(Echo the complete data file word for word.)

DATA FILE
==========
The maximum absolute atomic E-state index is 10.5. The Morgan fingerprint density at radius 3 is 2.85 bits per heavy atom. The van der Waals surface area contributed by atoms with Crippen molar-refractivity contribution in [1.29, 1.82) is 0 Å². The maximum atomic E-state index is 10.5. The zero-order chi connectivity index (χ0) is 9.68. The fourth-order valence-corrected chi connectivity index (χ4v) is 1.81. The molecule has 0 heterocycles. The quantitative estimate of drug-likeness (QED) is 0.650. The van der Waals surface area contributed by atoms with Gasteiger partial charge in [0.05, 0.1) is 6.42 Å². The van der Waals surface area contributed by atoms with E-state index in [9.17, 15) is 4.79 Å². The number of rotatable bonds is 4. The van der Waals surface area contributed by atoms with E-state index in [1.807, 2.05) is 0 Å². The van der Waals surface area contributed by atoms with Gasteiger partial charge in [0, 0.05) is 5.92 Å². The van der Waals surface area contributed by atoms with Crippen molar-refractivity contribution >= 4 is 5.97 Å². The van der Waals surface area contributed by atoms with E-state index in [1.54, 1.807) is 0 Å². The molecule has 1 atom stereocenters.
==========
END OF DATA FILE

The maximum absolute atomic E-state index is 10.5. The Morgan fingerprint density at radius 3 is 2.85 bits per heavy atom. The van der Waals surface area contributed by atoms with Crippen molar-refractivity contribution in [1.29, 1.82) is 0 Å². The maximum atomic E-state index is 10.5. The zero-order chi connectivity index (χ0) is 9.68. The fourth-order valence-corrected chi connectivity index (χ4v) is 1.81. The molecule has 0 heterocycles. The quantitative estimate of drug-likeness (QED) is 0.650. The van der Waals surface area contributed by atoms with Gasteiger partial charge in [0.05, 0.1) is 6.42 Å². The van der Waals surface area contributed by atoms with E-state index in [9.17, 15) is 4.79 Å². The number of rotatable bonds is 4. The van der Waals surface area contributed by atoms with E-state index in [1.807, 2.05) is 0 Å². The van der Waals surface area contributed by atoms with Gasteiger partial charge in [0, 0.05) is 5.92 Å². The van der Waals surface area contributed by atoms with Crippen molar-refractivity contribution >= 4 is 5.97 Å². The van der Waals surface area contributed by atoms with E-state index in [1.54, 1.807) is 0 Å². The molecule has 1 atom stereocenters.